<blockquote>In the wake of the horror in Las Vegas this week, countless politicians, journalists and commentators are insisting that the National Rifle Association has a “stranglehold” on the Republican Party. Hillary Clinton claimed that the GOP-controlled Congress simply does “whatever they are told to do” by the NRA and the gun lobby.
The New York Times listed total NRA donations to certain GOP politicians alongside their statements offering condolences and prayers for the victims in Las Vegas. And the op-ed pages have been suffused with claims that the NRA has bought Republicans with blood money, stifling the popular will and thwarting democracy in the process.
There’s just one problem: It’s not true.
Oh, it’s certainly the case that the NRA and related groups have given a good amount of money to Republican politicians (and quite a few Democrats) over the years. But in the grubby bazaar of politician-buying, the NRA is a bit player.
Consider that $3.5 million in donations over nearly 20 years the Washington Post made such a fuss about. According to Opensecrets.org, the legal profession contributed $207 million to politicians in 2016 alone. Fahr LLC, the outfit that oversees the political and philanthropic efforts of billionaire anti-global-warming activist Ton Steyer, gave $90 million (all to Democrats) in 2016.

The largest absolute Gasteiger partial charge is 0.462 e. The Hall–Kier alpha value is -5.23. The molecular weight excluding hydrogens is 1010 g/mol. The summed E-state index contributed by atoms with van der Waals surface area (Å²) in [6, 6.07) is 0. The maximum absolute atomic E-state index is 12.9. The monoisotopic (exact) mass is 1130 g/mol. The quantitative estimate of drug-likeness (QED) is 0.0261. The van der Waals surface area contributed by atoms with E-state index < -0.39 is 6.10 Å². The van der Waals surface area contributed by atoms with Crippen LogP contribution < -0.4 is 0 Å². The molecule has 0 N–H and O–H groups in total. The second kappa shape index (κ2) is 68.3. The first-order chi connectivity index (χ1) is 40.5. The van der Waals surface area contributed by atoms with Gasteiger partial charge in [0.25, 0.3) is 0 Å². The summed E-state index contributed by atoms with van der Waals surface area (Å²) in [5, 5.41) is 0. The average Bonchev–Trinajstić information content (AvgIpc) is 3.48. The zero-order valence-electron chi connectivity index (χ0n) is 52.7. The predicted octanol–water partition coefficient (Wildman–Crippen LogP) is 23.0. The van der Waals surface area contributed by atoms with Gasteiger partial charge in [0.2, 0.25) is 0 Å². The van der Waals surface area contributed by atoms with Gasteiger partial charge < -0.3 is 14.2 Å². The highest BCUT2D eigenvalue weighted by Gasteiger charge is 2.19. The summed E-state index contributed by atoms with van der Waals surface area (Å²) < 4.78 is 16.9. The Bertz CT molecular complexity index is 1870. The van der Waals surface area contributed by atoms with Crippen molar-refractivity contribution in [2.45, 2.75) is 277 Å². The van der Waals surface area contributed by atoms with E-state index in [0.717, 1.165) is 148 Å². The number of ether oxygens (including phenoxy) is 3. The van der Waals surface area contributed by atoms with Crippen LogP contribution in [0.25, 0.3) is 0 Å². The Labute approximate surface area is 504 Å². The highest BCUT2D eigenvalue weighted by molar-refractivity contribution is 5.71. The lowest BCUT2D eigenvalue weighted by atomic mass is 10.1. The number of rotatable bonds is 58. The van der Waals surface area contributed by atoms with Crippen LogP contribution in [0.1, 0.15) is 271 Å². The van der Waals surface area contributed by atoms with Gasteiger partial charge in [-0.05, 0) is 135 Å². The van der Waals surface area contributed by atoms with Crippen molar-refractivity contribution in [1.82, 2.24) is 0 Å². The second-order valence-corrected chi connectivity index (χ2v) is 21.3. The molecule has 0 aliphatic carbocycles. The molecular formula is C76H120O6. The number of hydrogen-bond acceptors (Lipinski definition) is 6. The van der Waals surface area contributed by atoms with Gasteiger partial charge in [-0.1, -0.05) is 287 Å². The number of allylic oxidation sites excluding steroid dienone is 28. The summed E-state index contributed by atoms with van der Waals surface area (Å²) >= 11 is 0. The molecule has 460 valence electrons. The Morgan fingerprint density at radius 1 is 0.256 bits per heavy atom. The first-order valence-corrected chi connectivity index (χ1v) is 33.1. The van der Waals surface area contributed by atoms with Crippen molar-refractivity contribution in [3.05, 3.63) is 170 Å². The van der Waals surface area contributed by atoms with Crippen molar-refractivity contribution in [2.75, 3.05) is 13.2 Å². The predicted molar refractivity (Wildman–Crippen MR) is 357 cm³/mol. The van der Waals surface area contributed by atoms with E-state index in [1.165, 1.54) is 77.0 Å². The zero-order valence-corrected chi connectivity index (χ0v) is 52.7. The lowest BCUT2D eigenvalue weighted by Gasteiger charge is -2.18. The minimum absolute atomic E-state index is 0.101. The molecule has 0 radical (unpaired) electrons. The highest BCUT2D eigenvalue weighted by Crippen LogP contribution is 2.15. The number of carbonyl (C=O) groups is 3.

Some people, even when they know these numbers, still can’t let go of the idea that opposition to gun control is bought and paid for.
Tim Mullaney, a writer for Marketwatch, wrote a richly detailed essay in which he chronicled just how minuscule the NRA’s financial support is — and how small the entire gun industry is — and yet he still concluded it has to be about the money. He writes that “it’s shocking when you realize that it costs only $2,500 per each of the 22,000 or so gun-murder victims of the last election cycle to make Congress cower and refuse to tighten gun rules.”
Part of the problem, I think, is that people who hate guns and gun rights cannot believe that people disagree with them in good faith. There must be evil motives, chiefly greed, that explain everything.
The simple reality is that the NRA doesn’t need to spend a lot of money convincing politicians to protect gun rights. All it needs to do is spend a little money clarifying that a great many of those politicians’ constituents care deeply about gun rights.
Politicians may be craven (it’s often the safest assumption), but their priority is winning elections. Money-grubbing is a means to that end. And so is vote-grubbing. Maybe some politicians secretly favor stricter controls on guns. But what keeps them from pursuing such restrictions isn’t cash from the NRA; it’s votes from their passionate constituents.
In other words, don’t follow the money, follow the votes.</blockquote>